Theileria annulata is a protozoan parasite with a complex life cycle involving a bovine host and a tick vector. It is transmitted by Hyalomma ticks and is the causative agent of tropical theileriosis, a debilitating and often fatal disease in southern Europe, northern Africa and large parts of Asia. Understanding the biology of different life cycle stages is critical for the control of tropical theileriosis and requires the use of experimental animals which poses an ethical concern. We present for the first time the in vitro infection of red blood cells (RBCs) with T. annulata differentiated schizonts. The Ankara cell line of T. annulata was cultured at 41 °C for nine days to induce merogony and subsequently incubated with purified RBCs for one to three days. Percentage of parasitized erythrocyte (PPE) over the short culture period was estimated by Giemsa staining (0.007–0.01%), Flow cytometry activated sorting (FACS) (0.02–1.1%) and observation of FACS sorted cells by confocal microscopy (0.05–0.4%). There was a significant difference in the PPE between FACS and the two other techniques (one-way ANOVA followed by Tukey test, P = 0.004) but no significant difference was observed between the confocal imaging and Giemsa staining methods (ANOVA one-way followed by Tukey test, P = 0.06). Importantly, all three complementary methods confirmed the invasion of RBCs by T. annulata merozoites in vitro. Although the experimental conditions will require further optimization to increase the PPE, the in vitro infection of RBCs by T. annulata merozoites is pivotal in paving the way for the eventual completion of the T. annulata life cycle in vitro when combined with artificial tick feeding.View less
Patients affected by neurofibromatosis type 1 (NF1) frequently show muscle weakness with unknown etiology. Here we show that, in mice, Neurofibromin 1 (Nf1) is not required in muscle fibers, but specifically in early postnatal myogenic progenitors (MPs), where Nf1 loss led to cell cycle exit and differentiation blockade, depleting the MP pool resulting in reduced myonuclear accretion as well as reduced muscle stem cell numbers. This was caused by precocious induction of stem cell quiescence coupled to metabolic reprogramming of MPs impinging on glycolytic shutdown, which was conserved in muscle fibers. We show that a Mek/Erk/NOS pathway hypersensitizes Nf1-deficient MPs to Notch signaling, consequently, early postnatal Notch pathway inhibition ameliorated premature quiescence, metabolic reprogramming and muscle growth. This reveals an unexpected role of Ras/Mek/Erk signaling supporting postnatal MP quiescence in concert with Notch signaling, which is controlled by Nf1 safeguarding coordinated muscle growth and muscle stem cell pool establishment. Furthermore, our data suggest transmission of metabolic reprogramming across cellular differentiation, affecting fiber metabolism and function in NF1.View less
This paper is about the opposite of judgement and calculation. This opposition has been a traditional anchor of critiques concerned with the rise of AI decision making over human judgement. Contrary to these approaches, it is argued that human judgement is not and cannot be replaced by calculation, but that it is human judgement that contextualises computational structures and gives them meaning and purpose. The article focuses on the epistemic structure of algorithms and artificial neural networks to find that they always depend on human judgement to be related to real life objects or purposes. By introducing the philosophical concept of judgement, it becomes clear that the property of judgement to provide meaning and purposiveness is based on the temporality of human life and the ambiguity of language, which quantitative processes lack. A juxtaposition shows that calculations and clustering can be used and referred to in more or less prejudiced and reflecting as well as opaque and transparent ways, but thereby always depend on human judgement. The paper clearly asserts that the transparency of AI is necessary for their autonomous use. This transparency requires the explicitness of the judgements that constitute these computational structures, thereby creating an awareness of the conditionality of such epistemic entities.View less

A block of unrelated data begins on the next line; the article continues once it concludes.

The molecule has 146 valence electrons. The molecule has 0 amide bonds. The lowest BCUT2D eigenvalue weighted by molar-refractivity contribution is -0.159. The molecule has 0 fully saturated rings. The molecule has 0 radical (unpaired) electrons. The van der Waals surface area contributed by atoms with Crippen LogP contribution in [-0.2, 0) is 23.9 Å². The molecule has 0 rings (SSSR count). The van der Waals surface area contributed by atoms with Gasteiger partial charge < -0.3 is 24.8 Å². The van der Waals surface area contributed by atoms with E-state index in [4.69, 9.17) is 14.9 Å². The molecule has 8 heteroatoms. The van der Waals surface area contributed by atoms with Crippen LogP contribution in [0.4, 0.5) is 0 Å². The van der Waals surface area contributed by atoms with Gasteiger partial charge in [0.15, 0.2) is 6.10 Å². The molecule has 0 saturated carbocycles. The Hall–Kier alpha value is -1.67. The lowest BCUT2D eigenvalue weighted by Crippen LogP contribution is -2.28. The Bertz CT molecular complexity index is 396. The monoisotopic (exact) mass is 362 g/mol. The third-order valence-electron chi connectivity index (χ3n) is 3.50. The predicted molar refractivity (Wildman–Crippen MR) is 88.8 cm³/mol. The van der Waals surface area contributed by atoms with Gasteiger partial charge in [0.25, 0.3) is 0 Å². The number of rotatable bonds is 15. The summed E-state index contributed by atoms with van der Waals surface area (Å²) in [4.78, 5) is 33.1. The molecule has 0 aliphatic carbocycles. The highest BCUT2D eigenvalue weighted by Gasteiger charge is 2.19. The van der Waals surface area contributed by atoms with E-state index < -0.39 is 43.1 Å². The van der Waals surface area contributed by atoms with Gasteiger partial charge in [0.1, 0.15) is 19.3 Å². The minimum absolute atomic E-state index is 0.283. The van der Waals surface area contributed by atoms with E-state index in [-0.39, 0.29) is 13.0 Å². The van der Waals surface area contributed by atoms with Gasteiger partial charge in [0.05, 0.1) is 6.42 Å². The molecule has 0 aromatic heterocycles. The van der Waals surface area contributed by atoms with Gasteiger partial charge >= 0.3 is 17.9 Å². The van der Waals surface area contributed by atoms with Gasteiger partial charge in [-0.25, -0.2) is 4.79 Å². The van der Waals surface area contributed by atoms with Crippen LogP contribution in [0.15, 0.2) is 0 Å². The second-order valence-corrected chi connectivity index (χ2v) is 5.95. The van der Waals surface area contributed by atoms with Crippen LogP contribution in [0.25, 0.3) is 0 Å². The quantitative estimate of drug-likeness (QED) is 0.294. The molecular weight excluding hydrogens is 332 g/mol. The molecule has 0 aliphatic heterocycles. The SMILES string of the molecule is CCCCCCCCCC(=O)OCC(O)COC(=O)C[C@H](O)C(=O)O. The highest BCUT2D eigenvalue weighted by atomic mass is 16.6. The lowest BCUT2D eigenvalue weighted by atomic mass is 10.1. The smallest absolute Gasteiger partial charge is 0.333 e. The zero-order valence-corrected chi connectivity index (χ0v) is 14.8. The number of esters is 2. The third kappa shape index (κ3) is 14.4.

Itch sensitization has been reported in patients with chronic allergic skin diseases and observed in a mouse model of allergic contact dermatitis (ACD). There is evidence suggesting that neuroimmune interactions may contribute to itch sensitization, as an increase in dendritic cells (DCs) within ganglia has been observed during allergic conditions. However, how DCs interact with sensory neurons in ganglia during allergic conditions is still not known. This study aims to investigate the role of DCs in dorsal root ganglion (DRG) under ACD conditions, specifically focusing on itch sensitization within the DRG. The tolylene-2,4-diisocyanate (TDI) mouse model for ACD and the co-culture model of DCs and DRG neurons was employed in this study.
We successfully induced ACD by TDI, as evidenced by the development of edema, elevated total serum IgE levels, and an observed itch reaction in TDI-sensitized mice. Calcium imaging and RT-qPCR analysis revealed that TDI-sensitized mice exhibited signs of peripheral sensitization, including a higher percentage of neurons responding to pruritogens and increased activation and expression of itch receptors in excised DRG of TDI-sensitized mice. Immunofluorescence and flow cytometric analysis displayed an increase of MHCII+ cells, which serves as a marker for DCs, within DRG during ACD. The co-culture study revealed that when DRG neurons were cultured with DCs, there was an increase in the number of neurons responsive to pruritogens and activation of itch receptors such as TRPA1, TRPV1, H1R, and TRPV4. In addition, the immunofluorescence and RT-qPCR study confirmed an upregulation of TRPV4.